– Draeke Weseman, Weseman Law Office, PLLC
Last week, the Chicago Sun Times profiled Loeb & Loeb attorney Douglas Masters, the NCAA’s outside counsel in charge of trademark enforcement during March Madness. Licensing the official sponsorships is big business, and enforcement demands require Masters to send out hundreds of cease-and-desist letters to both accidental infringers and sneaky businesses trying to skirt around expensive trademark licenses. No doubt some of the enforcement demands are probably questionable – just like Steve noted during the Super Bowl, it’s fair to wonder if it’s really necessary to invent code words to invite customers to watch March Madness games with you. Some do:
Where the choice gets more interesting is where an official sponsor and a direct competitor overlap in their desire to capture audience attention during March Madness. Official sponsors pay the NCAA a pretty penny for a piece of the Madness while competitors attempt to dance around the “official” marks. Based on Twitter posts, can you pick out the official sponsors versus their competitors in the categories below?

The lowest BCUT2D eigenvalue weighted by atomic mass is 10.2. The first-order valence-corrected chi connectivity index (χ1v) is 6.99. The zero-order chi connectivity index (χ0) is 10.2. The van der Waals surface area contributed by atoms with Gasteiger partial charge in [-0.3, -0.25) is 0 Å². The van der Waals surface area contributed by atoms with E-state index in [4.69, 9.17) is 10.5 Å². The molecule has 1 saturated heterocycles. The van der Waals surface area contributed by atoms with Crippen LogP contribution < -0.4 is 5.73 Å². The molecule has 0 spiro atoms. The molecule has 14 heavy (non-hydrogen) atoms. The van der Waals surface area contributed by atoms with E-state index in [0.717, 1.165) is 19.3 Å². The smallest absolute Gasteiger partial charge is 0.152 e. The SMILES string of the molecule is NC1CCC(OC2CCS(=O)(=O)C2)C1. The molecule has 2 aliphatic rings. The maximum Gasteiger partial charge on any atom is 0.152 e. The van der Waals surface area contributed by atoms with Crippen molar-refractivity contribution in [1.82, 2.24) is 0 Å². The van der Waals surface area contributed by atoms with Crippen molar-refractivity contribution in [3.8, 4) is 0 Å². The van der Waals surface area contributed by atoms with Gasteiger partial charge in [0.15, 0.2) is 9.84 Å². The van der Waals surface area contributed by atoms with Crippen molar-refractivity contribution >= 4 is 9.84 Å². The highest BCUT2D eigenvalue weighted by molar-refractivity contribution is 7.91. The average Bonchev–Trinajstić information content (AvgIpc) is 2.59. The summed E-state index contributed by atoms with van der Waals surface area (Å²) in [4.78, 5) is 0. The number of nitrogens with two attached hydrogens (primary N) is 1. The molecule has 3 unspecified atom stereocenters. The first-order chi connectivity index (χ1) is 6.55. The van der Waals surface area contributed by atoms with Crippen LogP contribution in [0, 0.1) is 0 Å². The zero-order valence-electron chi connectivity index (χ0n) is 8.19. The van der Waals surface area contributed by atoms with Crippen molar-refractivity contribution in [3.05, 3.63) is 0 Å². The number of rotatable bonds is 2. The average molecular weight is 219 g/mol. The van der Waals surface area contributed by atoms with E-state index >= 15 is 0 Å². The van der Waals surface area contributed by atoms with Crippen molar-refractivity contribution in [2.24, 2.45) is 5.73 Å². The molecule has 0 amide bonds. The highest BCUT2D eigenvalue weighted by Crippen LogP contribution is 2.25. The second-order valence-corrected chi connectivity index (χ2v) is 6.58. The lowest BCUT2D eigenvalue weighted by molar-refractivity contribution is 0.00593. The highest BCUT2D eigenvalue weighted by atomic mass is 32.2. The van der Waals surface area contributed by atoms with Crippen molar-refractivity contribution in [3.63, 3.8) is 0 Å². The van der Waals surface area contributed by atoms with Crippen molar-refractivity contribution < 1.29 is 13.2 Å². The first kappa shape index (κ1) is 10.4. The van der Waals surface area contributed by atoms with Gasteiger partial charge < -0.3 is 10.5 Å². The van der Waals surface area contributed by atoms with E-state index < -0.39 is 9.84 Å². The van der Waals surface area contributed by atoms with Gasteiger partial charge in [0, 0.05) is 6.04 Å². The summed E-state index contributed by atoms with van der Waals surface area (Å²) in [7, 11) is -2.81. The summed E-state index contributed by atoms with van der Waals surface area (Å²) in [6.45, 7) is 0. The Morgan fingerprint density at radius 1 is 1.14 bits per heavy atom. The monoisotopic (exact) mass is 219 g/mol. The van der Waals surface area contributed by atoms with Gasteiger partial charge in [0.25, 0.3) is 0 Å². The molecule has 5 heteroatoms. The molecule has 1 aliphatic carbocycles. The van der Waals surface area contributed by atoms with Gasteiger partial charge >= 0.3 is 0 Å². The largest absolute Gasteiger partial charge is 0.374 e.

Mobile Phone Service
Home Improvement Stores
Did anything about these posts tip you off? Want to know how you did? Here is a list of official sponsors, for those interested in keeping score:
Marketers, what do you think of the Twitter posts? Which posts were the most creative? If you were an official sponsor, would you be more direct about your sponsorship? Without looking on Twitter, any guess as to what other March event some competitors chose to officially sponsor instead?
Trademark attorneys, would you think about sending any of these competitors a cease-and-desist letter?